It is clear that the trial court is not required to specifically make a finding that the defendant had the financial resources and the future ability to pay a fine. That finding is implicit in the imposition of a fine where the trial judge was aware of the facts in the record which would support such a finding. People v. Bishop (1980), 81 Ill. App.3d 521.

Moreover, the requirement that the trial court determine that the defendant have financial resources or future ability to pay a fine, must not be construed as permitting a fine only when a defendant has sufficient cash to pay the fine with no discomfort to himself. The purpose of a fine is punishment, and a fine must be of an amount sufficient to impress upon the defendant the seriousness of his offense and the necessity of discontinuing his illegal actions.

Considering this defendant's past and present record of traffic offenses, he must be considered a menace on the highways. His age, his marital status with an employed wife, his skill as a carpenter, and his own self assessment that he could pay $50 per month restitution to the victim, all indicate that the defendant would be able in the future to pay the $350 fine.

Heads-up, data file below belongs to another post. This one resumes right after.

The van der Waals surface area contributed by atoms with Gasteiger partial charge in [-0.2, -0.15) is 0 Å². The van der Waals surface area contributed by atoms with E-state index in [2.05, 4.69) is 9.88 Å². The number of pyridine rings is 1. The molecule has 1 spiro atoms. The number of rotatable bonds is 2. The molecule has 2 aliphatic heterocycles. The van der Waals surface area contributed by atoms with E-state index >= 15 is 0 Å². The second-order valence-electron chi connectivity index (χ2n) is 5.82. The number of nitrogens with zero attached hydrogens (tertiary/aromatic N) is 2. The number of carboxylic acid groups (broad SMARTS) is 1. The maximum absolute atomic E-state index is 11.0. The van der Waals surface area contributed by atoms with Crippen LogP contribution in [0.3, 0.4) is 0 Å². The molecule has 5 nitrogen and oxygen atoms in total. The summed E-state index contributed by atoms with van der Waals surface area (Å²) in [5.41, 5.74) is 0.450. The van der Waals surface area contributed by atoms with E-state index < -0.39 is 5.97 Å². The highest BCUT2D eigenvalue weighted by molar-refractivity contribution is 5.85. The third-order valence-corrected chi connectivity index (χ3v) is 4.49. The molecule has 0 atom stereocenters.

Finally, if the majority really believes that the $350 fine imposed by the trial court is not supported by the record, the correct remedy would be an outright reversal of the fine. Remandment for purposes of an additional evidentiary hearing regarding the defendant's ability to pay a fine is an affront to the taxpayers and to the judicial process. This additional hearing will consume the time and effort of the public defender, the State's Attorney, the circuit clerk, the court bailiff, the sheriff, and the court reporter. The cost and wasted time of court personnel will exceed the amount of the fine even if collected. This says nothing about the costs already expended on this frivolous appeal. In the interest of judicial economy, the fine in this case should be voted either up or down, not reversed and remanded. Though outright reversal would be wrong, reversal with remand is even worse. As stated in my opening sentence, this is just the sort of case that has brought appellate courts> into disrepute.

I would affirm the judgment of the trial court.

19830113

© 2002 VersusLaw Inc.